National Institute on Minority Health and Health Disparities, Exploratory P20 Research Center grant
The Milken Institute School of Public Health at The George Washington University (GW), Department of Prevention and Community Health (PCH), together with the Maryland Multicultural Youth Centers (MMYC) and other community partners was awarded a five-year Exploratory P20 Research Center grant from the National Institute on Minority Health and Health Disparities (NIMHD) in 2012. P20 Center grants focus on specific health disparities, populations, and communities, and the GW Center focused on disparities related to the Latino immigrant/refugee population (and parallels between this and other immigrant/refugee communities). This involved substantial community collaboration to address multiple contributing factors for substance abuse and co-occurring health issues (including interpersonal and family violence and risky sexual behavior) in Langley Park, MD, where there are disproportionate rates of these co-occurring conditions. The Avance Center built on an existing university-community collaboration, and employed a unique, multi-level intervention, called Adelante, drawing from lessons learned during a CDC-funded prototype intervention called SAFER Latinos. Adelante uses a modified Positive Youth Development (PYD) approach to build youth, family, and community supports as a prevention strategy.
For the P20 Center grant, the Avance Center was organized into four Cores that worked collaboratively and included community-based and scientific training components, community engagement activities, and dissemination of best practice in disparities research.
ADMINISTRATIVE CORE – A collaborative university-community structure organized by a Community Participatory Research Team (CPRT).
RESEARCH CORE – Developed, implemented and evaluated Adelante, an innovative, community-driven, multi-component community intervention that addressed a vulnerability cluster of substance abuse and co-occurring conditions (sex risk, violence) in Latino youth and families. The Adelante intervention built on the SAFER Latinos prototype developed and previously implemented through the GW-Latino community collaboration. Adelante used an asset-based, Positive Youth Development approach to build multiple community supports for youth and families as a prevention mechanism, recognizing the social-ecological nature of health in this and similar communities. The intervention was evaluated through multiple data collection components, with a comparison community (no intervention) in Culmore, Virginia.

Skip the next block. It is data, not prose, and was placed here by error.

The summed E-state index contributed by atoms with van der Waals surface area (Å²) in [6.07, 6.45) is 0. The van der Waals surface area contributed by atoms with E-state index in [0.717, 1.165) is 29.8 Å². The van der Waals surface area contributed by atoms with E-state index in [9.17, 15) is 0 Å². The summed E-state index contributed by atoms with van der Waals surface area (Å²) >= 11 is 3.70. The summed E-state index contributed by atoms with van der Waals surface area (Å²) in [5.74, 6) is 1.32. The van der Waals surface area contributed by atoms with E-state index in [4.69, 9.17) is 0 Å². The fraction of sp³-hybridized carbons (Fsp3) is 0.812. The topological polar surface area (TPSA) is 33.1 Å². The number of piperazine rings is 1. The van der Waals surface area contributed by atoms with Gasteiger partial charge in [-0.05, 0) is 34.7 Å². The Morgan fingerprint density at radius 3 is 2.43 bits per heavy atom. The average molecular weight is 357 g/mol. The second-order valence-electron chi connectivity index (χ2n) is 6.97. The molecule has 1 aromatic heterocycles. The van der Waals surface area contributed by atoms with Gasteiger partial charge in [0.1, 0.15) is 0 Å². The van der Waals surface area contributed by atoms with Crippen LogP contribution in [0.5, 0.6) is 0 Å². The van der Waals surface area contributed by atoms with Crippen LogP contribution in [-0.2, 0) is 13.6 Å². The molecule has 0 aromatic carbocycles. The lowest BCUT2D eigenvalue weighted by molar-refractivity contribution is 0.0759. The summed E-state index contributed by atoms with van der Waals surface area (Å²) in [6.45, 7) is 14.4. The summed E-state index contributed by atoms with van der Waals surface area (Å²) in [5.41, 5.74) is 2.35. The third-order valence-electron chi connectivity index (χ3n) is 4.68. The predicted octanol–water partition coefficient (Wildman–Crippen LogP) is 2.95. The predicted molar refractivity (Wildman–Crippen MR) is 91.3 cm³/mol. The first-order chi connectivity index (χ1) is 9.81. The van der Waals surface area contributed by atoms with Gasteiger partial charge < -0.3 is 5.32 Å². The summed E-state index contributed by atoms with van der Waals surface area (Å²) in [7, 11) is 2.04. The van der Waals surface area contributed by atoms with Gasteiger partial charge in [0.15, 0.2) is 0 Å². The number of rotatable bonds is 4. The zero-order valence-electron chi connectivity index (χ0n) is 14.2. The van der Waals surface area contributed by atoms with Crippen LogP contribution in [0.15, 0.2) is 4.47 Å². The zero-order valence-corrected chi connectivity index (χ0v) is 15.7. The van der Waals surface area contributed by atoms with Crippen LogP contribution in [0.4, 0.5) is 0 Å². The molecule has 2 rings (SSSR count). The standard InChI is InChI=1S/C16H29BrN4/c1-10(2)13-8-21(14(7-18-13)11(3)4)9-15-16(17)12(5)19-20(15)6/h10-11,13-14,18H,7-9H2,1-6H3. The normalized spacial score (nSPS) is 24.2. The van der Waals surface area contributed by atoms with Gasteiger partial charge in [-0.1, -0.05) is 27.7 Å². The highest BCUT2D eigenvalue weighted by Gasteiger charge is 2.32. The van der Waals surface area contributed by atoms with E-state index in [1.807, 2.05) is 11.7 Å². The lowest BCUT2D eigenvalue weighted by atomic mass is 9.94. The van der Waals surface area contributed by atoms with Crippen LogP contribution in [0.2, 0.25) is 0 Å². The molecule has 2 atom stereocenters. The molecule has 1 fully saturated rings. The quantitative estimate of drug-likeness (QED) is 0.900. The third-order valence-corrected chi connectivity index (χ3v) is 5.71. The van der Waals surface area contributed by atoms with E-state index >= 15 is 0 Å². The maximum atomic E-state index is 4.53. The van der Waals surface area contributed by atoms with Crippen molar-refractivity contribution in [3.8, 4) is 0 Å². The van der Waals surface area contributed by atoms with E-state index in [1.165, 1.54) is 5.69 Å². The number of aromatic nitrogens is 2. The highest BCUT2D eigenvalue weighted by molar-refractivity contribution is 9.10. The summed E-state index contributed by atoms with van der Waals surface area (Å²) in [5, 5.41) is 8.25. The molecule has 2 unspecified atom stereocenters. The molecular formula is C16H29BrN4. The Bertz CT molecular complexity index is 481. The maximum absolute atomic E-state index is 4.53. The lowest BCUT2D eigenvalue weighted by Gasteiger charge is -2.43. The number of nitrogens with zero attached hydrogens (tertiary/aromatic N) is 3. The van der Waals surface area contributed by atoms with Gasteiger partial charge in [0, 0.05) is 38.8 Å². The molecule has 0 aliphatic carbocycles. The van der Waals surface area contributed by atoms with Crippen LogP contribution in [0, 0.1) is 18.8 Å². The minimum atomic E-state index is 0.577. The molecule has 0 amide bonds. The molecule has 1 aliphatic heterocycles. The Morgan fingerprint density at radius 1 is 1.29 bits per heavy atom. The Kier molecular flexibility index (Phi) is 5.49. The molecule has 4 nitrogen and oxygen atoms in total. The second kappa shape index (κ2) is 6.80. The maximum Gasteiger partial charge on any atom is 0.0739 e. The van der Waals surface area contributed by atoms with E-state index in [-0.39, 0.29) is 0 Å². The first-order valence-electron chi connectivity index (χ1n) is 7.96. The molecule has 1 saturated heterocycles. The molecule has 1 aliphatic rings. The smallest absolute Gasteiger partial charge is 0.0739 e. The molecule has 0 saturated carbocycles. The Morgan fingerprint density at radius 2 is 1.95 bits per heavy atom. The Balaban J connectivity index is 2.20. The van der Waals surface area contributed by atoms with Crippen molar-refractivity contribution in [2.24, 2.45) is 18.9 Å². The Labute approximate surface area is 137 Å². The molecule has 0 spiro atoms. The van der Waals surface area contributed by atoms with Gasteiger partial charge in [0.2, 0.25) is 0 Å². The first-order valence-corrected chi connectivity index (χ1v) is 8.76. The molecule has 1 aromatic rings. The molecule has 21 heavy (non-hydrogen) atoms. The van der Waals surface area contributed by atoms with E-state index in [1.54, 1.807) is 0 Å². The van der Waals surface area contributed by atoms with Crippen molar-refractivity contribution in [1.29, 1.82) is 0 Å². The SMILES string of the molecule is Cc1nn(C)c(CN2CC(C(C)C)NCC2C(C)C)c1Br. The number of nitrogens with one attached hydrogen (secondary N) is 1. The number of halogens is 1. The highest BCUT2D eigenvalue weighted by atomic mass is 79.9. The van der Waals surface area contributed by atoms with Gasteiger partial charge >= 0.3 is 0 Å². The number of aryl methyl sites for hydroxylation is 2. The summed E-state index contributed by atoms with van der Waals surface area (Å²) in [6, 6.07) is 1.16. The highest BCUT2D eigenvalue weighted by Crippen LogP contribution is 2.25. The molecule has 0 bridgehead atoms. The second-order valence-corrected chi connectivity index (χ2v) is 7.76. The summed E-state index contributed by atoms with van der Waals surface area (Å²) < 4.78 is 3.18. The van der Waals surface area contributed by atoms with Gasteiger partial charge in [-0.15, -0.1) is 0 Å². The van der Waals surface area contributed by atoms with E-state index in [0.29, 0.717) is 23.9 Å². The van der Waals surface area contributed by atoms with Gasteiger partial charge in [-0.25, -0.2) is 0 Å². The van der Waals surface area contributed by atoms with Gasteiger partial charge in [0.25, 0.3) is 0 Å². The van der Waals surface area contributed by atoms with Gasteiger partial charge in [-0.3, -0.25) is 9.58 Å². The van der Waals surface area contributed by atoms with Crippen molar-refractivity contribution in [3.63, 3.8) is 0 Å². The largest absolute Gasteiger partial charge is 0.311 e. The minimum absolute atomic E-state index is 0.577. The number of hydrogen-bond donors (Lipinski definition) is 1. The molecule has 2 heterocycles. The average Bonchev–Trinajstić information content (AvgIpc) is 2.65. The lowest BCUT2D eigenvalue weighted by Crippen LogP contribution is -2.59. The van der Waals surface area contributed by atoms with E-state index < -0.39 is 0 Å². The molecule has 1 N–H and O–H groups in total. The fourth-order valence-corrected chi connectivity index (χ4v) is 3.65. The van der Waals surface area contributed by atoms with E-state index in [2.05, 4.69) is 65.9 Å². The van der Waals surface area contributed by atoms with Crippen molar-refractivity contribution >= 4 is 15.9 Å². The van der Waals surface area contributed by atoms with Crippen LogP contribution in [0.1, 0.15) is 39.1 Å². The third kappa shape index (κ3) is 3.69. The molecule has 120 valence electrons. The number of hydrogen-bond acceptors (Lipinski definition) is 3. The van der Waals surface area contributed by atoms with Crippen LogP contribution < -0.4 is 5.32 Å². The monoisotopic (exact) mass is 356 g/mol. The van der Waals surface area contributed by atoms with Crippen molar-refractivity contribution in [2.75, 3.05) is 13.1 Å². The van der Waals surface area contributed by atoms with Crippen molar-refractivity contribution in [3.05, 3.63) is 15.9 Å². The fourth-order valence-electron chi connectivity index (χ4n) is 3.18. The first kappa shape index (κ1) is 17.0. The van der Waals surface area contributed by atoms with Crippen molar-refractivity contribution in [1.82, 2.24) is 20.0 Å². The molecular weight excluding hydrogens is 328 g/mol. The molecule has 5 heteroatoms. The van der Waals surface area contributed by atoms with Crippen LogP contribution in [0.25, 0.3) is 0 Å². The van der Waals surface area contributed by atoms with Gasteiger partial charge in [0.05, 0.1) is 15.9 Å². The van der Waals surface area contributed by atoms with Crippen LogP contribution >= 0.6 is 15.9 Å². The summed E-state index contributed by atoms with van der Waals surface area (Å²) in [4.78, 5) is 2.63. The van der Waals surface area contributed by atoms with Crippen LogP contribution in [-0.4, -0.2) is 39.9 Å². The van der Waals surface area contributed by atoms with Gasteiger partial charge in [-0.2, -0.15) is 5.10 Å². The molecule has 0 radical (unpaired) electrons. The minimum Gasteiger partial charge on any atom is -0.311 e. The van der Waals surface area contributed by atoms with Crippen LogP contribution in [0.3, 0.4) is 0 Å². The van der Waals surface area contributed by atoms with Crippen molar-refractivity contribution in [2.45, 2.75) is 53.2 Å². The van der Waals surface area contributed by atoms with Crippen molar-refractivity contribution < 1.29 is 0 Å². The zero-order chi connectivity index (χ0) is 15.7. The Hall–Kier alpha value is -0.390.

COMMUNITY ENGAGEMENT & OUTREACH CORE – Supported the overall mission of the Center through specific, collaborative activities aimed at: (1) increasing youth and community participation in prevention efforts; (2) increasing skills and knowledge regarding preventing substance abuse and related health conditions; (3) testing innovative social media and branding strategies to increase the likelihood of behavior change, and (4) improving health literacy and capacity using a tested community training approach.
RESEARCH TRAINING & EDUCATION CORE – Provided an ongoing mechanism for training and educating faculty, students and community members in a range of issues related to addressing racial/ethnic health disparities generally, and in Latino immigrant/refugee populations. Also provided opportunities for partner community members to gain specific research skills that will increase capacity and research participation.